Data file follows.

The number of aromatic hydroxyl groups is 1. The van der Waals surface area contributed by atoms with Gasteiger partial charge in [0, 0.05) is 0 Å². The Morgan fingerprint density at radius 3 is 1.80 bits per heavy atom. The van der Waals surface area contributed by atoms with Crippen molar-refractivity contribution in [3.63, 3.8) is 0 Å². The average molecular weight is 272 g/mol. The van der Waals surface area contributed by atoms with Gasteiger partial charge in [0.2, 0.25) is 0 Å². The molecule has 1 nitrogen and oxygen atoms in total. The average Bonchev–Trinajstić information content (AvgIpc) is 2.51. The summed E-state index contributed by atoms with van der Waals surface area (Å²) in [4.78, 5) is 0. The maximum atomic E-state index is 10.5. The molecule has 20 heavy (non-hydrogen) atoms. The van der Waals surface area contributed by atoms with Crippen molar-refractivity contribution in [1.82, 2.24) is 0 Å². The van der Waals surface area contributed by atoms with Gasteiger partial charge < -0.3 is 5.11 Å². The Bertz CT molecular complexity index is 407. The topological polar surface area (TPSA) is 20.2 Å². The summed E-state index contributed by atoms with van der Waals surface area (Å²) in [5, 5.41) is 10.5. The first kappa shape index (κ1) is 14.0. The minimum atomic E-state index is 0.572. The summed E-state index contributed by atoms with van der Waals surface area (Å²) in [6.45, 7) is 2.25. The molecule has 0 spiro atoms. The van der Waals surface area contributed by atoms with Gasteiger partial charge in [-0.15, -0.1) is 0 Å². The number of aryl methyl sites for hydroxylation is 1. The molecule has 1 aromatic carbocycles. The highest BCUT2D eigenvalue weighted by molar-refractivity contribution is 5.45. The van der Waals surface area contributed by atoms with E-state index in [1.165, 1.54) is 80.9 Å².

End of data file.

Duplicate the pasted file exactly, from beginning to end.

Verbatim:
The number of aromatic hydroxyl groups is 1. The van der Waals surface area contributed by atoms with Gasteiger partial charge in [0, 0.05) is 0 Å². The Morgan fingerprint density at radius 3 is 1.80 bits per heavy atom. The van der Waals surface area contributed by atoms with Crippen molar-refractivity contribution in [3.63, 3.8) is 0 Å². The average molecular weight is 272 g/mol. The van der Waals surface area contributed by atoms with Gasteiger partial charge in [0.2, 0.25) is 0 Å². The molecule has 1 nitrogen and oxygen atoms in total. The average Bonchev–Trinajstić information content (AvgIpc) is 2.51. The summed E-state index contributed by atoms with van der Waals surface area (Å²) in [4.78, 5) is 0. The maximum atomic E-state index is 10.5. The molecule has 20 heavy (non-hydrogen) atoms. The van der Waals surface area contributed by atoms with Crippen molar-refractivity contribution in [1.82, 2.24) is 0 Å². The van der Waals surface area contributed by atoms with Gasteiger partial charge < -0.3 is 5.11 Å². The Bertz CT molecular complexity index is 407. The topological polar surface area (TPSA) is 20.2 Å². The summed E-state index contributed by atoms with van der Waals surface area (Å²) in [5, 5.41) is 10.5. The first kappa shape index (κ1) is 14.0. The minimum atomic E-state index is 0.572. The summed E-state index contributed by atoms with van der Waals surface area (Å²) in [6.45, 7) is 2.25. The molecule has 0 spiro atoms. The van der Waals surface area contributed by atoms with Gasteiger partial charge in [-0.15, -0.1) is 0 Å². The number of aryl methyl sites for hydroxylation is 1. The molecule has 1 aromatic carbocycles. The highest BCUT2D eigenvalue weighted by molar-refractivity contribution is 5.45. The van der Waals surface area contributed by atoms with E-state index in [1.165, 1.54) is 80.9 Å².